American Gent Barbershop: Shaping gentlemen of Starkville

American Gent Barbershop Owner, Josh Fedrick cuts customer Walker Sayle’s hair at his shop located in the Cotton District. Photo by Logan Kirkland, SDN.
Staff Writer

A loud creak from the front door accompanied by a ringing bell slapping the door alerts there is a new customer.

“You doing alright man?” Owner Josh Fedrick said. “You need a trim? Have a seat.”

For Josh, cutting hair is a family trade. His grandmother and mother cut hair, shaping his influence and love for the craft.

“I had some of the best teachers,” Fedrick said. “It was just one of those things I was just like, why not?”

From Kosciusko, Ms to Columbus and now Starkville, Josh said he’s been cutting hair for about six years. Fedrick has been cutting hair in Starkville for about a year and a half.

“That first year was tough,” Fedrick said.

The name American Gent comes from his dog, Darla, a Boston Terrier. These dogs are called American gentlemen because it looks like they are wearing a tux and they were the first American breed of dog.

Fedrick wants American Gent to embody everyone’s local barber. Visually, Fedrick achieves his goal with antique hair supplies sitting in a glass case, old wooden stadium seats for waiting, walk-in’s and cash only facilitates a rustic and old school aesthetic.

“I want it to be a place that kinda felt like your hometown barber,” Fedrick said. “Man, I just want it to be a place where you feel comfortable.”

Fedrick takes his old school appearance and even practices what he preaches. He doesn’t own a cell phone and only takes walk-ins because most guys “suck at appointments” and he never knows when the store could become busy.

“I hate people who use the phone when they’re doing business,” Fedrick said. “I feel like it’s very unprofessional.”

Fedrick offers cuts, beard trims and a line up. Line ups are when you need to do a quick clean up before a wedding or event but you don’t want to get a full haircut.

Fedrick encourages people in Starkville to come by his shop and check it out for themselves because he wants to offer an experience they can’t get elsewhere.

With a steady flow of college students coming into his shop, Fedrick looks to making each individual visiting from around the country to find familiarity through something as simple as a haircut.

He said his busiest times our during wedding seasons, formals, graduation, Thanksgiving and Christmas break.

“They know if they don’t get one before Christmas mamma and grand daddy are gonna talk some smack,” Fedrick said.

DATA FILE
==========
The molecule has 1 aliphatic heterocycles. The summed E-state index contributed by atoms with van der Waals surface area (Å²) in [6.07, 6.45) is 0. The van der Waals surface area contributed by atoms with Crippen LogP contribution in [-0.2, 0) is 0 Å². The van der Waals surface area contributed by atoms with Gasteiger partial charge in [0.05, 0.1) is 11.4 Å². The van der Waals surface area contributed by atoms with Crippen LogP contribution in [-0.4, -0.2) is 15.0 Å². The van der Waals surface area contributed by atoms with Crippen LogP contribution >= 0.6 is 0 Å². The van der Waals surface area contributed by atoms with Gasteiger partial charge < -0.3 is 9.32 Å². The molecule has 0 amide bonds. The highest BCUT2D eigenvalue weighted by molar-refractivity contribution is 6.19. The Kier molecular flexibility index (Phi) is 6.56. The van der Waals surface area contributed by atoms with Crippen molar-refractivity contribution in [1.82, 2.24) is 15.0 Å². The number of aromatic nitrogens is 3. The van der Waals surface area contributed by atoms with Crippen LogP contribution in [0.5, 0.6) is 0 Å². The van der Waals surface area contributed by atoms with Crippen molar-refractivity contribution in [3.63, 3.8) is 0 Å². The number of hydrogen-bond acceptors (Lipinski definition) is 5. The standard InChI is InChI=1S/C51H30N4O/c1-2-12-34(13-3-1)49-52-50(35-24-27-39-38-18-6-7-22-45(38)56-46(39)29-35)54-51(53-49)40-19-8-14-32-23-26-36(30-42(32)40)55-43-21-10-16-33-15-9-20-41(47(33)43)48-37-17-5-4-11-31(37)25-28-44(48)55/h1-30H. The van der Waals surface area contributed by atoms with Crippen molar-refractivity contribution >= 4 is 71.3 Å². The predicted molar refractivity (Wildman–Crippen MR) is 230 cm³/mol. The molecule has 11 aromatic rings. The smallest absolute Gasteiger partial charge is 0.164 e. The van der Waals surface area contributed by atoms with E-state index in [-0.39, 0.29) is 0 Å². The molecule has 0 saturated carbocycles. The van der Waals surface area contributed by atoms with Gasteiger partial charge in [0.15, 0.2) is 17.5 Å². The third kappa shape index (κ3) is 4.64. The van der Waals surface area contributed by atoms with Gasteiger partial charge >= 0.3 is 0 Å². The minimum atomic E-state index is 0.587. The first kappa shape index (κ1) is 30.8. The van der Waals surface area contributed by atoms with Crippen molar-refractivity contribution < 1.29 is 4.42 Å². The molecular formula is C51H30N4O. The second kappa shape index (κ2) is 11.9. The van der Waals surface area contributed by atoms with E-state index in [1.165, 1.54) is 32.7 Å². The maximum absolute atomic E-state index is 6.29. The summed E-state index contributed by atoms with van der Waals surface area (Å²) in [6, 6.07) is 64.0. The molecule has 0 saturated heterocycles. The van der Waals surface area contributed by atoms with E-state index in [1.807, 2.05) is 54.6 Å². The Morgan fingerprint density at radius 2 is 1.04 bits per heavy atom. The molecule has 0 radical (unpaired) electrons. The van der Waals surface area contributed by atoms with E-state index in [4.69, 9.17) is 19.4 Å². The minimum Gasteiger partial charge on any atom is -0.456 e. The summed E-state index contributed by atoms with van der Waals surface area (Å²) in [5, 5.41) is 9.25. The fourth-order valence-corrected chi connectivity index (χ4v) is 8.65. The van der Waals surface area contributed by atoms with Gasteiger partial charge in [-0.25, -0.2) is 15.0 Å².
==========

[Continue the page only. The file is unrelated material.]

Josh enjoys making clients look dapper, but his favorite part of being a barber are the conversations he has with the people sitting in the room. The conversations, Fedrick said range between sports, drama around town and even relationship advice.

“When you’ve got the right group of guys in here and everybody knows everybody or at least they’re comfortable we are all talking about God knows what,” Fedrick said laughing.

Sometimes, Fedrick said the conversations move even deeper. With the amount of people he talks to in his chair, he said you learn how to respond to certain conversations. Nodding his head, Fedrick agreed it’s almost a sense of therapy.

“The first place they come to is the barbershop,” Fedrick said. “They want somebody familiar to hear them.”

Fedrick used to play music professionally, but he said it wasn’t really feeding him the way he liked it to so he decided to start cutting hair. Fedrick heard there was a building open in the Cotton District, so he made sure to keep his eye on the space.

Fedrick said when you start your own business it’s terrifying and you’re never truly ready, but the opportunity was there so he jumped right in.

One thing he said he loves about being in the Cotton District is the sense of community among the different businesses in the area. Both American Gent and Two Brothers partnered up to where you can put your name on his list and go over to Two Brothers with a buzzer and get 10 percent off at the bar.

“In the Cotton District we all try to support each other as much as possible,” Fedrick said. “I’ve gotten a lot of love since I’ve moved down here.”

American Gent Barbershop is located at 104 Rue Du Grand Formage in the Cotton District.